Gov. Andrew Cuomo announced Thursday that the state’s COVID-19 contact tracing program will begin this month, aimed at understanding and controlling the spread of the virus in the months and years ahead.
The program will operate through the next flu season, and it will be implemented in coordination with tri-state neighbors New Jersey and Connecticut.
An “army” of contact tracers will be recruited from governments and schools across the state, and the Bloomberg School of Public Health at Johns Hopkins University will begin developing an online curriculum and training program for tracers.
“We know increasing our testing capacity is the key to re-opening New York, and the second step after testing is tracing to find out who tested positive, who they contacted and then isolate those people so you don’t increase the rate of infection,” Cuomo said.
As of April 29, New York was performing 30,000 COVID-19 tests per day. The state hopes to continue to increase testing capacity in the coming weeks.
Contact tracing involves reporting positive cases, interviewing the person that tested positive to determine who they have been in contact with, notifying those people to self-isolate for 14 days and monitoring them regularly for symptoms. If they exhibit symptoms, they will report that to the tracers and be tested for the virus as well.
The program will operate with a baseline of 30 tracers per 100,000 people and will utilize additional tracers where necessary, such as areas with the highest rates of infection and in regions that could re-open first.
Officials anticipate up to 17,000 tracers will be needed, depending on case numbers. Yesterday, New York saw 4,681 new cases of COVID-19.
“Tracing is not hard on an individual basis — the problem is the massive scale and with an operation that has never existed before,” Cuomo said. “We need our contact tracing program to come up to scale to meet what we’re doing with testing as soon as possible, and we are working with Mike Bloomberg now to build an army of tracers to meet the state’s demand so we can begin this operation immediately.”
Former New York City mayor Michael Bloomberg joined Cuomo remotely at his daily briefing Thursday to detail the role that his philanthropic foundation will take in developing and implementing the program.
This includes working with the Health Department and nonprofit organizations Vital Strategies and Resolve to Save Lives to recruit, train and manage thousands of tracers, as well as developing smartphone apps to help manage the program effectively. Bloomberg Philanthropies has committed $10.5 million to contact tracing efforts.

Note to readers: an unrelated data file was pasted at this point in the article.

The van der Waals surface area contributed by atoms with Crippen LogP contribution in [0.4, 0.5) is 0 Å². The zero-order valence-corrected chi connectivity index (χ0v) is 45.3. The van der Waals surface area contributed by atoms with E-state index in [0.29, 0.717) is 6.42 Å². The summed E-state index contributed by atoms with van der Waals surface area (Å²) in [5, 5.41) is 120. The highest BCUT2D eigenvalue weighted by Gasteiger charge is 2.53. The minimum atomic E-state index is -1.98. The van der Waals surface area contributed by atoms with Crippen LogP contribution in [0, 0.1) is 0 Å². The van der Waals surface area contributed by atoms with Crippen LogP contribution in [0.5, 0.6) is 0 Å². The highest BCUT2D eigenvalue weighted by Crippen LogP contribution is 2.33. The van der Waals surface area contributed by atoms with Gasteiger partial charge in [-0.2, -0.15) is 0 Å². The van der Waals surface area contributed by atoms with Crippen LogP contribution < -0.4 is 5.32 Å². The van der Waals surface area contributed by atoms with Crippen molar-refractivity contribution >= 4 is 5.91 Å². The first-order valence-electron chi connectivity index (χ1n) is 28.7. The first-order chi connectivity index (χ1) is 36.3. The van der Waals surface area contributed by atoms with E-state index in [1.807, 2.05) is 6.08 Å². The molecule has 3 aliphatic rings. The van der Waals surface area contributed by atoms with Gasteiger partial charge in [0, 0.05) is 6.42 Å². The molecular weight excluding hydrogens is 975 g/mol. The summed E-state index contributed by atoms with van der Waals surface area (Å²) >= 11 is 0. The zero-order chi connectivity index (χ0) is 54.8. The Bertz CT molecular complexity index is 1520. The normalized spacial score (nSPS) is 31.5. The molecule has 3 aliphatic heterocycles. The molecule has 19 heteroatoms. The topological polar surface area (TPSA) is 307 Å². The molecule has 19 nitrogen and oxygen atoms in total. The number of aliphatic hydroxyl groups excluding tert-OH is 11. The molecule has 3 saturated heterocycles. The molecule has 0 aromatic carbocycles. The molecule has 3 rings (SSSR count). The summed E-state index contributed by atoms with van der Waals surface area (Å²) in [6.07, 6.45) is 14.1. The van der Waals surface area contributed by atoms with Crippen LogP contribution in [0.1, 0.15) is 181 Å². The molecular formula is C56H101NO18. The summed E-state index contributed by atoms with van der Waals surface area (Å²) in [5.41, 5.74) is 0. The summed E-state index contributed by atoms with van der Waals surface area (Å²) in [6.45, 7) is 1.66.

Tracers will be employees recruited from health departments and other government entities across the state, as well as SUNY and CUNY students in the medical field. They will be trained through Johns Hopkins online curriculum, and will have to pass an exam before completing the program.
Bloomberg announced that Vital Strategies is beginning to develop three smartphone apps: one to help tracers easily access data and information, one to help the public provide information to health departments and one that will allow the public to report symptoms and access guidance and services. The organization will also develop a “playbook” on effective contact tracing strategies, which will be released to other states and countries as they begin to implement contact tracing protocols.
“The work we do here in New York really can help fight the virus globally,” Bloomberg said. “We’ll also bring in a group of outside experts to conduct an evaluation of the program so that other states and countries can see what worked well and identify areas they can improve on. We’ll learn as we go, make adjustments and share what we’ve learned.”
Gov. Cuomo also announced Thursday that the MTA will be shutting down from 1 a.m. to 5 a.m. every day for enhanced cleaning and disinfecting procedures. Alternative transportation will be provided by the MTA at no cost to essential workers.